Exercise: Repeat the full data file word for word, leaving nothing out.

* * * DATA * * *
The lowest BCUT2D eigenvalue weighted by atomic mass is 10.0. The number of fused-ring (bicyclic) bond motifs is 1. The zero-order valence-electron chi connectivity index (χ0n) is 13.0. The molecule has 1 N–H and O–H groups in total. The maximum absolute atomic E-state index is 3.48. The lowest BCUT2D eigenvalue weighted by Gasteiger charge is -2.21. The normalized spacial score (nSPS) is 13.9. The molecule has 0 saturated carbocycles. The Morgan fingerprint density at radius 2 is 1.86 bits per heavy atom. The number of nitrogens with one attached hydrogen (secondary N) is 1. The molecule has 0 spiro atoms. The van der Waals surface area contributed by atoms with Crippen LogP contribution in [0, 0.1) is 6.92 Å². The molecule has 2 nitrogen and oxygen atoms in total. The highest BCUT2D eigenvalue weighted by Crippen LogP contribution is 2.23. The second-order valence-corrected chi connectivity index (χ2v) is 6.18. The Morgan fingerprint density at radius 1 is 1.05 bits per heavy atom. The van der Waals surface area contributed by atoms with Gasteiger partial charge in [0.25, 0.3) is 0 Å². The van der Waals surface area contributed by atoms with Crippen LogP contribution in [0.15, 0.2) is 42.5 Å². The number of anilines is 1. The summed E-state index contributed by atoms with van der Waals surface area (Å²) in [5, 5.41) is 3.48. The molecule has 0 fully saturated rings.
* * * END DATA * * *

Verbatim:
The lowest BCUT2D eigenvalue weighted by atomic mass is 10.0. The number of fused-ring (bicyclic) bond motifs is 1. The zero-order valence-electron chi connectivity index (χ0n) is 13.0. The molecule has 1 N–H and O–H groups in total. The maximum absolute atomic E-state index is 3.48. The lowest BCUT2D eigenvalue weighted by Gasteiger charge is -2.21. The normalized spacial score (nSPS) is 13.9. The molecule has 0 saturated carbocycles. The Morgan fingerprint density at radius 2 is 1.86 bits per heavy atom. The number of nitrogens with one attached hydrogen (secondary N) is 1. The molecule has 0 spiro atoms. The van der Waals surface area contributed by atoms with Crippen LogP contribution in [0, 0.1) is 6.92 Å². The molecule has 2 nitrogen and oxygen atoms in total. The highest BCUT2D eigenvalue weighted by Crippen LogP contribution is 2.23. The second-order valence-corrected chi connectivity index (χ2v) is 6.18. The Morgan fingerprint density at radius 1 is 1.05 bits per heavy atom. The van der Waals surface area contributed by atoms with Gasteiger partial charge in [0.25, 0.3) is 0 Å². The van der Waals surface area contributed by atoms with Crippen LogP contribution in [0.15, 0.2) is 42.5 Å². The number of anilines is 1. The summed E-state index contributed by atoms with van der Waals surface area (Å²) in [5, 5.41) is 3.48. The molecule has 0 fully saturated rings.